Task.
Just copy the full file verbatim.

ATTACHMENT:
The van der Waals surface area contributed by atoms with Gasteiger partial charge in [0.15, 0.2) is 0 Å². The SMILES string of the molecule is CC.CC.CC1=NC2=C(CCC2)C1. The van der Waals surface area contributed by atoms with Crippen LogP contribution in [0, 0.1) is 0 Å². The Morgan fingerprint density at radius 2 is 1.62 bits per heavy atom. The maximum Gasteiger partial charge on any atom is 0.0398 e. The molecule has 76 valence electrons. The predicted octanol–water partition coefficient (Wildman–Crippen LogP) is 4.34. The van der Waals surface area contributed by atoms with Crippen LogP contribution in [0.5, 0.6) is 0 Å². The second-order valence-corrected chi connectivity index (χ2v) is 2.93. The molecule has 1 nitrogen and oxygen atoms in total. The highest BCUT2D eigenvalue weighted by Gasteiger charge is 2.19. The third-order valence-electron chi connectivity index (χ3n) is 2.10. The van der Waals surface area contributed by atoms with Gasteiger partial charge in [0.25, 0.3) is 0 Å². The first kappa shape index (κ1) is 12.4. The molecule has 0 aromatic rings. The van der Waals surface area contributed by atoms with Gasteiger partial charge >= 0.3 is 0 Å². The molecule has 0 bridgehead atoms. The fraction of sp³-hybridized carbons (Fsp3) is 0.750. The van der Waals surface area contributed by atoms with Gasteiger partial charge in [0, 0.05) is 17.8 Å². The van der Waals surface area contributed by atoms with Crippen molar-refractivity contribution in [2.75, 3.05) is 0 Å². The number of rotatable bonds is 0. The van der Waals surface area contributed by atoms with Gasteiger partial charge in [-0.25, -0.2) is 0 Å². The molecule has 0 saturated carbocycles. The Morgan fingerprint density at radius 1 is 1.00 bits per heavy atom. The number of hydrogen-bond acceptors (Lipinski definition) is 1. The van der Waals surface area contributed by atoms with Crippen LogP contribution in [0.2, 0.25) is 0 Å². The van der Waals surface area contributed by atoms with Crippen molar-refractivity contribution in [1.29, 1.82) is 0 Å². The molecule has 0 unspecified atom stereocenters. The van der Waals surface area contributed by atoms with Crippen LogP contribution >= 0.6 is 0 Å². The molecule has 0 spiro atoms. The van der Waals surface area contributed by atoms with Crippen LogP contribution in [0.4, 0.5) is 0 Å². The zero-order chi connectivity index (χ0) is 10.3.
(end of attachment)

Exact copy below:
The van der Waals surface area contributed by atoms with Gasteiger partial charge in [0.15, 0.2) is 0 Å². The SMILES string of the molecule is CC.CC.CC1=NC2=C(CCC2)C1. The van der Waals surface area contributed by atoms with Crippen LogP contribution in [0, 0.1) is 0 Å². The Morgan fingerprint density at radius 2 is 1.62 bits per heavy atom. The maximum Gasteiger partial charge on any atom is 0.0398 e. The molecule has 76 valence electrons. The predicted octanol–water partition coefficient (Wildman–Crippen LogP) is 4.34. The van der Waals surface area contributed by atoms with Crippen LogP contribution in [0.5, 0.6) is 0 Å². The second-order valence-corrected chi connectivity index (χ2v) is 2.93. The molecule has 1 nitrogen and oxygen atoms in total. The highest BCUT2D eigenvalue weighted by Gasteiger charge is 2.19. The third-order valence-electron chi connectivity index (χ3n) is 2.10. The van der Waals surface area contributed by atoms with Gasteiger partial charge in [0.25, 0.3) is 0 Å². The first kappa shape index (κ1) is 12.4. The molecule has 0 aromatic rings. The van der Waals surface area contributed by atoms with Gasteiger partial charge >= 0.3 is 0 Å². The molecule has 0 bridgehead atoms. The fraction of sp³-hybridized carbons (Fsp3) is 0.750. The van der Waals surface area contributed by atoms with Gasteiger partial charge in [0, 0.05) is 17.8 Å². The van der Waals surface area contributed by atoms with Crippen molar-refractivity contribution in [2.75, 3.05) is 0 Å². The number of rotatable bonds is 0. The van der Waals surface area contributed by atoms with Gasteiger partial charge in [-0.25, -0.2) is 0 Å². The molecule has 0 saturated carbocycles. The Morgan fingerprint density at radius 1 is 1.00 bits per heavy atom. The number of hydrogen-bond acceptors (Lipinski definition) is 1. The van der Waals surface area contributed by atoms with Crippen LogP contribution in [0.2, 0.25) is 0 Å². The van der Waals surface area contributed by atoms with Crippen molar-refractivity contribution in [1.29, 1.82) is 0 Å². The molecule has 0 unspecified atom stereocenters. The van der Waals surface area contributed by atoms with Crippen LogP contribution >= 0.6 is 0 Å². The molecule has 0 spiro atoms. The van der Waals surface area contributed by atoms with Crippen LogP contribution in [0.4, 0.5) is 0 Å². The zero-order chi connectivity index (χ0) is 10.3.